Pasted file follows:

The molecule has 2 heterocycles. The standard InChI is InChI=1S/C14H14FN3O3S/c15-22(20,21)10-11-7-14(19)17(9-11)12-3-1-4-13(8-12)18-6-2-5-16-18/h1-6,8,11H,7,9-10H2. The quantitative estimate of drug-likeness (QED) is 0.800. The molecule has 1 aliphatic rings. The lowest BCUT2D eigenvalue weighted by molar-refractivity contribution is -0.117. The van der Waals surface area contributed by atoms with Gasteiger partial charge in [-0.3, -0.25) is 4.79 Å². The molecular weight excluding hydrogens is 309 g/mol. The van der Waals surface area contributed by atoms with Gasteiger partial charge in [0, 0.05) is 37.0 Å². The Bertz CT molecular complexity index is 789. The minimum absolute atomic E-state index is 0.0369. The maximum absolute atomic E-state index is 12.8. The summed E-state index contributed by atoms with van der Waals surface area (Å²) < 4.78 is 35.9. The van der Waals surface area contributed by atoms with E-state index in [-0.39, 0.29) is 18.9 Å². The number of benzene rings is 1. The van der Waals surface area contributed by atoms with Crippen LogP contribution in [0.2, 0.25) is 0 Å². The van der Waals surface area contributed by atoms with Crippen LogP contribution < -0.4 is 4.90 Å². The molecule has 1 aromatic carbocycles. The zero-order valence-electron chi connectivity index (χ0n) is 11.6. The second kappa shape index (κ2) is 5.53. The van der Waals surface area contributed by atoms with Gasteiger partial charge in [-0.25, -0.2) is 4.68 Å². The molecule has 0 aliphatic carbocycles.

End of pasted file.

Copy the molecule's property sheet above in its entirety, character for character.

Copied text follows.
The molecule has 2 heterocycles. The standard InChI is InChI=1S/C14H14FN3O3S/c15-22(20,21)10-11-7-14(19)17(9-11)12-3-1-4-13(8-12)18-6-2-5-16-18/h1-6,8,11H,7,9-10H2. The quantitative estimate of drug-likeness (QED) is 0.800. The molecule has 1 aliphatic rings. The lowest BCUT2D eigenvalue weighted by molar-refractivity contribution is -0.117. The van der Waals surface area contributed by atoms with Gasteiger partial charge in [-0.3, -0.25) is 4.79 Å². The molecular weight excluding hydrogens is 309 g/mol. The van der Waals surface area contributed by atoms with Gasteiger partial charge in [0, 0.05) is 37.0 Å². The Bertz CT molecular complexity index is 789. The minimum absolute atomic E-state index is 0.0369. The maximum absolute atomic E-state index is 12.8. The summed E-state index contributed by atoms with van der Waals surface area (Å²) < 4.78 is 35.9. The van der Waals surface area contributed by atoms with E-state index in [-0.39, 0.29) is 18.9 Å². The number of benzene rings is 1. The van der Waals surface area contributed by atoms with Crippen LogP contribution in [0.2, 0.25) is 0 Å². The van der Waals surface area contributed by atoms with Crippen LogP contribution < -0.4 is 4.90 Å². The molecule has 1 aromatic carbocycles. The zero-order valence-electron chi connectivity index (χ0n) is 11.6. The second kappa shape index (κ2) is 5.53. The van der Waals surface area contributed by atoms with Gasteiger partial charge in [-0.25, -0.2) is 4.68 Å². The molecule has 0 aliphatic carbocycles.